But the brothers, though they met at their mother’s regular Saturday afternoon ‘salons’, had friends in common, and played tennis together upon occasion, moved, essentially, in different circles. As Oscar strove to enter the new, cultured, Upper Middle Class ‘Society’ of talent and distinction, Willie was drawn increasingly into the journalistic Bohemia of late-night drinking clubs and raucous fun. Having been taken on as a leader writer by the Daily Telegraph he found he could get his day’s work done in a leisurely fashion by the middle of the afternoon. After that the round of pleasure could begin.
He did occasionally bestir himself. His reports on the Parnell Commission (in the Telegraph) were highly regarded – not least for their ‘light and gently humorous point of view’. And he attempted to break into drama, adapting F.E. Anstey’s novel, The Tinted Venus for the stage. But such flights were rare. He became known, amongst his cronies, as ‘Wuffalo Will’, the man who was ‘born tired.’
Sex, too, since his university days, had been a dangerous, and constant, distraction. There had been affairs, liaisons, scandals, disappointments and embarrassments. (He had, in 1878, been secretly engaged to the young Ethel Smyth. The future composer and suffragist had, though, the sense to break off the arrangement after a fortnight.)
In 1891 the thirty-nine-year-old Willie thought he might recruit his flagging fortunes – and realign his future – by marrying an American millionairess, the magazine proprietor, and family friend, Mrs Frank Leslie. She was sixteen years his senior, and allowed herself to be persuaded by Willie’s plausible charm. She took him back to New York, hoping to put him to work in her newspaper empire. Willie, however, had other ideas. Stepping off the boat he announced that ‘what New York needs is a leisure class, and I am determined to introduce one.’ He put in long hours at the Lotos Club, running up huge bar bills. The mornings were spent asleep. After a year of this, his wife announced that ‘Willie is of no use to be – by day or night’, and that she would be taking him back to England, and leaving him there, prior to arranging a divorce. Being a successful business woman she had made Willie sign a pre-nuptual agreement. He would receive no pay-off.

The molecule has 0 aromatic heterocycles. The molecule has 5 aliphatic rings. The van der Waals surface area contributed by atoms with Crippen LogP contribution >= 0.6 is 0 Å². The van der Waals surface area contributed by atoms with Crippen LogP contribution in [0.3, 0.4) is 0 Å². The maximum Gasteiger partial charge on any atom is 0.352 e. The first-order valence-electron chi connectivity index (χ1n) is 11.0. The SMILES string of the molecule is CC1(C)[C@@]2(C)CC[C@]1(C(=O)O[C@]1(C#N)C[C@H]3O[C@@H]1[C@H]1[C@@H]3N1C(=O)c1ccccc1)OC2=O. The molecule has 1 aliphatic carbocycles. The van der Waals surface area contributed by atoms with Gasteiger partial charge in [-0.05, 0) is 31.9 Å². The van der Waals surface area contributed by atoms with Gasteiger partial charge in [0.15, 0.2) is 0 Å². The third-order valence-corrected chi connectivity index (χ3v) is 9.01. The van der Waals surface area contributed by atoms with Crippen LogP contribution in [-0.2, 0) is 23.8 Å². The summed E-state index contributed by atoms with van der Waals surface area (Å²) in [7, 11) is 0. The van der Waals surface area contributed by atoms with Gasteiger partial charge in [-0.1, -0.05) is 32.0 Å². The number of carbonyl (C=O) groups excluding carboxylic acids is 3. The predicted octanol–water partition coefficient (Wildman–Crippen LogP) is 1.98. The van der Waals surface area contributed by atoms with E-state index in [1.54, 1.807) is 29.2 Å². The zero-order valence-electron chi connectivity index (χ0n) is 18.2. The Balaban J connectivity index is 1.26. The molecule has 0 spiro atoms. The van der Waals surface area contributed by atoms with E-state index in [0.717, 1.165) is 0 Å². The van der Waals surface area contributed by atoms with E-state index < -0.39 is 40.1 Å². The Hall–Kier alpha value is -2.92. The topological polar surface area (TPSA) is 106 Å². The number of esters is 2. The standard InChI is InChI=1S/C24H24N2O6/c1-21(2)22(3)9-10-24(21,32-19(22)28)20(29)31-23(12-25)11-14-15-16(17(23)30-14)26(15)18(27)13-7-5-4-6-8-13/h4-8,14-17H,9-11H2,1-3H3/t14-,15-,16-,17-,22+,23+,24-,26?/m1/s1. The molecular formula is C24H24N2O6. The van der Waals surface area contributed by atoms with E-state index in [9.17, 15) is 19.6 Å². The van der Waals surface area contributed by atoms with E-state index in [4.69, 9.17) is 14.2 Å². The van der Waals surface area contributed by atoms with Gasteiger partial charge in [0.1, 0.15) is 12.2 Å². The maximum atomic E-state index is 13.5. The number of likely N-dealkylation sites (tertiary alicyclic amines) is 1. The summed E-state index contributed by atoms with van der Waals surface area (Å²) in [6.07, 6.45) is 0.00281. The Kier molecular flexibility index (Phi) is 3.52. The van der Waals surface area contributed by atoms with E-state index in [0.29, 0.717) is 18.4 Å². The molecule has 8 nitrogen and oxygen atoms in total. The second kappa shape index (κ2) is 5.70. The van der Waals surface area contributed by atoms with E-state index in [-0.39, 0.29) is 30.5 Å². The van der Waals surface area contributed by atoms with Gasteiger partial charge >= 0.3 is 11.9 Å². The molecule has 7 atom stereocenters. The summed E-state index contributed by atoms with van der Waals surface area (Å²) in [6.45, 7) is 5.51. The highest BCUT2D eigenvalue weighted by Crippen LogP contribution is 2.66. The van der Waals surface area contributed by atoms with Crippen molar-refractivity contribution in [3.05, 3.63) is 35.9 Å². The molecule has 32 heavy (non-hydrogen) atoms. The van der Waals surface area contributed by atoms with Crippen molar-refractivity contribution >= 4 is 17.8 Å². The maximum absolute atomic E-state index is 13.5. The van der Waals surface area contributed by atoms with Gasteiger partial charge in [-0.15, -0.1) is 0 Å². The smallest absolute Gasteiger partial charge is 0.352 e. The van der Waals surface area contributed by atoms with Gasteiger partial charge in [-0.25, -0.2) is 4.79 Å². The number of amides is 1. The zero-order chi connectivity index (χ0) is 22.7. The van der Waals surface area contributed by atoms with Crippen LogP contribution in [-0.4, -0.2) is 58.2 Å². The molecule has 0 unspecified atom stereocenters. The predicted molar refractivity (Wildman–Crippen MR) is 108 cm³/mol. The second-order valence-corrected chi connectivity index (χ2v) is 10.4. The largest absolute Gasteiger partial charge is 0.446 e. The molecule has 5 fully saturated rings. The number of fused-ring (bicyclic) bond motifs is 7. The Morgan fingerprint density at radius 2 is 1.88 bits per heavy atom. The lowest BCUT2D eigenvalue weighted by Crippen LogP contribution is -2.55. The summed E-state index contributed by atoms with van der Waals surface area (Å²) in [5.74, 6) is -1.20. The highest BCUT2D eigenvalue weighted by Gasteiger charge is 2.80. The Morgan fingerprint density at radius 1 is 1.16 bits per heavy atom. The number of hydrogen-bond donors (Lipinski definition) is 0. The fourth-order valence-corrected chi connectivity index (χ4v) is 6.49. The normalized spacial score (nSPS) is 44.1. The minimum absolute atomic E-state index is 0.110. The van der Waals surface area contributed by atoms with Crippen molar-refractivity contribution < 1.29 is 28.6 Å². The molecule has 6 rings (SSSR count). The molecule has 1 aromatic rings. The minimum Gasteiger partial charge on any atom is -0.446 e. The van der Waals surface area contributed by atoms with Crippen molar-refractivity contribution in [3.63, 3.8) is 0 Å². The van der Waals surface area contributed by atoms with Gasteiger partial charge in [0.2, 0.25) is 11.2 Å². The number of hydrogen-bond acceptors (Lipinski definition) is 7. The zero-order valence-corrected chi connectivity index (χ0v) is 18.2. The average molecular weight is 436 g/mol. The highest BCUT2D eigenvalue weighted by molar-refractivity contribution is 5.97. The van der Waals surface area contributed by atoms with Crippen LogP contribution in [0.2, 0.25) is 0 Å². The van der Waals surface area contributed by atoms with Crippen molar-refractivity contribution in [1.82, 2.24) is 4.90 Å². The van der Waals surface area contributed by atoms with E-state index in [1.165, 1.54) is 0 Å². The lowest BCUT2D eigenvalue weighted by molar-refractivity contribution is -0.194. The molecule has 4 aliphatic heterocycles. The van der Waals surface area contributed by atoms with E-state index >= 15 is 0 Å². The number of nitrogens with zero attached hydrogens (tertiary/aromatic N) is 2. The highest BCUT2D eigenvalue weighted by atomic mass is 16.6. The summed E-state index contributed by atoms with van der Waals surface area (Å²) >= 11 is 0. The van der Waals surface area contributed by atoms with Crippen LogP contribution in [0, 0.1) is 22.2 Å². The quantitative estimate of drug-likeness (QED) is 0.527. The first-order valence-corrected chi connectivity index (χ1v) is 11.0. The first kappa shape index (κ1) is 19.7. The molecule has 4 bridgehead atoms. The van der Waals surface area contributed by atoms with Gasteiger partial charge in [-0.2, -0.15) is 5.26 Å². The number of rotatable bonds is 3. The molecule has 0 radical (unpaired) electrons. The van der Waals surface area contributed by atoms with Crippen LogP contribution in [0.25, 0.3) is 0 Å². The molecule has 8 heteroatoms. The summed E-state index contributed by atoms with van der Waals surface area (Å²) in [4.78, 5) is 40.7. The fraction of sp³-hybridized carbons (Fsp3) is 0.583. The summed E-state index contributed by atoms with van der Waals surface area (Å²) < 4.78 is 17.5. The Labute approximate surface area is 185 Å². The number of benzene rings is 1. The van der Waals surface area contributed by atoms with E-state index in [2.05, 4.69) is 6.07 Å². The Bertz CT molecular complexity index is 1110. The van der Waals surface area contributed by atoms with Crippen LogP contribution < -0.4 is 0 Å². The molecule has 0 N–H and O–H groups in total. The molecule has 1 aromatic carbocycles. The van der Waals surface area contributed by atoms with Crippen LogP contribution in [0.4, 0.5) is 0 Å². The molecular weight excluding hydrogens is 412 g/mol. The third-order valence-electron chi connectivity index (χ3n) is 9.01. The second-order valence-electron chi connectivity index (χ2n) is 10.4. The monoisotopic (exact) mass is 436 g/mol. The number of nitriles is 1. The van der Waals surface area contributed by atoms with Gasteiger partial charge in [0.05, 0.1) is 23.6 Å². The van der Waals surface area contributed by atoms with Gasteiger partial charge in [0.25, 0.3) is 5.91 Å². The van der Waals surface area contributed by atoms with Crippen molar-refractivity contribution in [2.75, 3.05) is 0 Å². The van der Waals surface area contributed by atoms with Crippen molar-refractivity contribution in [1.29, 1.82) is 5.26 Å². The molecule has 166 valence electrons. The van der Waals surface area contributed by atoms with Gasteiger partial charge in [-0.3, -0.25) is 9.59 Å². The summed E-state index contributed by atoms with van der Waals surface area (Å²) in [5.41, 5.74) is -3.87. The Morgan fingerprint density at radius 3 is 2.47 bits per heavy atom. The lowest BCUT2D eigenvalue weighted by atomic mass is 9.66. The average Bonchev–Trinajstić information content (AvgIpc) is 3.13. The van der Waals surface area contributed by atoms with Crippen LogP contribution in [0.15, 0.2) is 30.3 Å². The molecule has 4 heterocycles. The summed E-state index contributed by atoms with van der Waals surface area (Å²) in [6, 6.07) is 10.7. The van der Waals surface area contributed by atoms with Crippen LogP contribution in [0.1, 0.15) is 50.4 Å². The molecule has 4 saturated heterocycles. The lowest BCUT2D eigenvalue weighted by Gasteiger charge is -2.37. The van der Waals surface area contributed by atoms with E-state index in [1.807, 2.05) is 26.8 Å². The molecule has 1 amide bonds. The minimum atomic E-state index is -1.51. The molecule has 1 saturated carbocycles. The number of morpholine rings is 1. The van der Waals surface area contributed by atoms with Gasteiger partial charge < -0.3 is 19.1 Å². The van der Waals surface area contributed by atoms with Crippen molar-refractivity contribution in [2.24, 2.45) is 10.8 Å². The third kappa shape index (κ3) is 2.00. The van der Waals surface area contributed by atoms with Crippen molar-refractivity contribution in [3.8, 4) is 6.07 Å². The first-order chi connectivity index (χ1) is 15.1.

Back in London, and back living with his mother, Willie found that the Daily Telegraph and his other former employers no longer wanted his services. He continued on a downward spiral, doing drama criticism for ‘unimportant papers’ and writing ‘general articles in which he would mention tradespeople and get perquisites.’
To make matters worse, American press-reports of his divorce proceedings, mentioned how he had spent his afternoons at the Lotos Club, doing ‘simply killing’ imitations of Oscar, in a ‘fat, potato-choked sort of voice.’ This led to an awful breech between the brothers – and just at the moment when Oscar’s career was taking off, with the success of his first ‘society’ comedy, Lady Windermere’s Fan – and the notoriety of his banned ‘Symbolist’ drama, Salomé.
There was to be no easy reconciliation. Despite the pleadings of Lady Wilde, Oscar remained immovable. His animus against his brother found vent in several disparaging witticisms. With regard to Willie’s incessant cadging and increasingly grubby appearance (accentuated by his sallow open-pored complexion), Oscar remarked, ‘Willie sponges on everyone but himself.’ Commenting on Willie’s holiday at Eastbourne, he suggested that it ‘was more of an alcho-holiday.’ And, perhaps, there is a suggestion of their vexed relationship in Jack Worthing’s laments about his reprobate ‘brother’ in The Importance of Being Earnest.
There would, however, be a forced and awkward rapprochement in 1895, during the crisis of Oscar’s downfall. Released on bail, between his two trials, Oscar found an unhappy refuge at Oakley Street, in the house shared by Lady Wilde, Willie, and Willie’s new, young, wife – Lily. Willie was anxious to support his brother but, as Oscar reported, his efforts were often counterproductive. ‘Willie has been defending me all over London,’ he told W.B. Yeats. ‘My poor brother, he would compromise a steam engine.’
Following Oscar’s imprisonment, Willie was left to deal, alone, with the death of their mother, in February1896. It was a crushing blow for him, although he was consoled slightly by the birth of a daughter, Dolly – who, as her doting mother remarked, seemed to have inherited ‘a fair share of the [Wilde] family brains’. (She became a celebrated figure on the expatriate literary lesbian scene of 1920s Paris, before dying – aged 45 – of, probably, a heroin overdose.)
Willie, though, did not see her grow up. Nor did he see Oscar again, either during, or after, his time in prison. His own health compromised by drink, debt and disappointment, he died, in London, on 13 March 1899, aged just forty-six. If he had been born tired, he died exhausted.